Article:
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Twelve Suburbs in the Penrith Local Government Area Have Been Placed Under Tighter Restrictions

The five-kilometre rule and mandatory mask mandate came into effect at 5pm on Sunday, August 8.
By Sarah Ward
August 09, 2021
By Sarah Ward
August 09, 2021

Greater Sydney's lockdown has now entered its seventh week, and isn't set to end until at least Saturday, August 28. But some of the region's stay-at-home requirements are still changing, with restrictions tightening in areas where case numbers are proving particularly high. Already, eight specific Local Government Areas have been put under stricter requirements — and since 5pm on Sunday, August 8, 12 suburbs in the Penrith LGA have joined them.

So far, residents of the Parramatta, Georges River, Campbelltown, Fairfield, Canterbury-Bankstown, Liverpool, Blacktown and Cumberland have been under tighter rules that only allows them to travel five kilometres from home in general, and only leave their homes for work outside their areas if they're considered authorised workers. Also required: wearing masks whenever they leave the house. At New South Wales' daily COVID-19 press conference on Sunday, August 8, Premier Gladys Berejiklian also added the suburbs of Caddens, Claremont Meadows, Colyton, Erskine Park, Kemps Creek, Kingswood, Mount Vernon, North St Marys, Orchard Hills, Oxley Park, St Clair and St Mary's to the list.

"Regrettably, there are 12 suburbs in the Penrith Local Government Area that will now be listed as an area of concern and will be subjected to those harsher restrictions that we've imposed on those eight Local Government Areas," said the Premier. "They are clearly suburbs which are boundaries to those eight Local Government Areas, and we want to make sure that we stem the tide of the virus seeping into those additional communities."

The 12 suburbs now under tighter conditions are still bound by the overarching stay-at-home rules that applies to the rest of Greater Sydney, too. So, as has been the case since late June, everyone can still only leave the house for four specific essential reasons: to work and study if you can't do it from home; for essential shopping; for exercise outdoors; and for compassionate reasons, which includes medical treatment, getting a COVID-19 test and getting vaccinated.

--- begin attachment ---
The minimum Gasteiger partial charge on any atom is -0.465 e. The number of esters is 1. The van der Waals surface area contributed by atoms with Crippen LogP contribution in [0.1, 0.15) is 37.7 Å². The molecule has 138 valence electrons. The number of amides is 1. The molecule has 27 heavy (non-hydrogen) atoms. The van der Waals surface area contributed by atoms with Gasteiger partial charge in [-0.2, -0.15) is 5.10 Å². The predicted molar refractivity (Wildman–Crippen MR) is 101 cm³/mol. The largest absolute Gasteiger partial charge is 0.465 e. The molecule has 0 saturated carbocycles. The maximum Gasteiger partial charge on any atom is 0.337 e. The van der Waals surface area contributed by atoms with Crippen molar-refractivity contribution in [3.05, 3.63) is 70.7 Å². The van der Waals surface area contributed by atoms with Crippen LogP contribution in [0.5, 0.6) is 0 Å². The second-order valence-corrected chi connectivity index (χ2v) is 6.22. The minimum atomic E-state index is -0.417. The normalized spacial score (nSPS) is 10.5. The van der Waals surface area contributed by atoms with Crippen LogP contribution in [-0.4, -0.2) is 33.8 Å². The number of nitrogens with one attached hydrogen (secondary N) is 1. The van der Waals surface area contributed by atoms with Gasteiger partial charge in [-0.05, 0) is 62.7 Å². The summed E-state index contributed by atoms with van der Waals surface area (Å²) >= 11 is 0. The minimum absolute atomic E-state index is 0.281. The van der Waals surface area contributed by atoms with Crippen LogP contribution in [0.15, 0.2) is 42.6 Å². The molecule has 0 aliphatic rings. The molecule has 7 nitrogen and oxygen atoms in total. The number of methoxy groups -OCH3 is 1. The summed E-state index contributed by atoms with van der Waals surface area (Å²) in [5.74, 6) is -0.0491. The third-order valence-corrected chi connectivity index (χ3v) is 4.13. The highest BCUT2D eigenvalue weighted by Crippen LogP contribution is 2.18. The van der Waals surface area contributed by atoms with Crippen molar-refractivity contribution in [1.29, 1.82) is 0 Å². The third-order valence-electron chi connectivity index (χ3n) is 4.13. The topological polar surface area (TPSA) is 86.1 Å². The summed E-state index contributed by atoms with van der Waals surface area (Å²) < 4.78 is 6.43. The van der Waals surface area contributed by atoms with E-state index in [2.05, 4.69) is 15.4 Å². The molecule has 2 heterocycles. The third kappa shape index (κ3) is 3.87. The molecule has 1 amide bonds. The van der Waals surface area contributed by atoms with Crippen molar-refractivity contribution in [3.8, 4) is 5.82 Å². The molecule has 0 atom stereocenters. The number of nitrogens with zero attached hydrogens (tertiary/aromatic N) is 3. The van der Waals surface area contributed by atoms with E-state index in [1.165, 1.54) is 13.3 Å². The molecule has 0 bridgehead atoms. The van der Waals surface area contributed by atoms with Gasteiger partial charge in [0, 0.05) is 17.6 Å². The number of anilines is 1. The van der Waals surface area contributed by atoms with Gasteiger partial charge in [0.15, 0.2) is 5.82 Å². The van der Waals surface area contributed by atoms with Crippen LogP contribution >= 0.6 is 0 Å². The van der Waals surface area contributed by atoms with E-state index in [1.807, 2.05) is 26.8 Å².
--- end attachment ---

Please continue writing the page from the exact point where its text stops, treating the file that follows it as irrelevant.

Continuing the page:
Also, only businesses deemed "critical retail" are permitted to remain open. Stores that can continue to welcome in customers include supermarkets, grocery stores, butchers, bakeries, fruit and vegetable stores, liquor stores and fishmongers; pharmacies and chemists; and shops that primarily sell health, medical, maternity and infant supplies. Also allowed to stay open: pet supply shops, post offices, newsagencies, office supply stores, petrol stations, car hire places, banks, hardware shops, nurseries, and places that sell building, agricultural and rural goods.

Any retail premises that don't fall into the above categories are closed to physical customers, but they can do takeaways, home deliveries, and click and collect orders. If you need supplies, only one person from each household can go out shopping each day to buy essential items — and browsing is prohibited, too.

Carpooling is still off the cards, unless you're in a vehicle with members of your own household. And, you can still only exercise in groups of two outdoors — or as a household.

The stricter restrictions came into effect as NSW reported 262 new locally acquired COVID-19 cases identified to 8pm on Saturday, August 7, with only 86 cases in isolation for their entire contagious period.

As always, Sydneysiders are also asked to continue to frequently check NSW Health's long list of locations and venues that positive coronavirus cases have visited. If you've been to anywhere listed on the specific dates and times, you'll need to get tested immediately and follow NSW Health's self-isolation instructions.

In terms of symptoms, you should be looking out for coughs, fever, sore or scratchy throat, shortness of breath, or loss of smell or taste — and getting tested at a clinic if you have any.

Greater Sydney, the Blue Mountains, the Central Coast, Wollongong and Shellharbour will remain in lockdown until at least 12.01am on Saturday, August 28. For more information about the status of COVID-19 in NSW, head to the NSW Health website.

Published on August 09, 2021 by Sarah Ward
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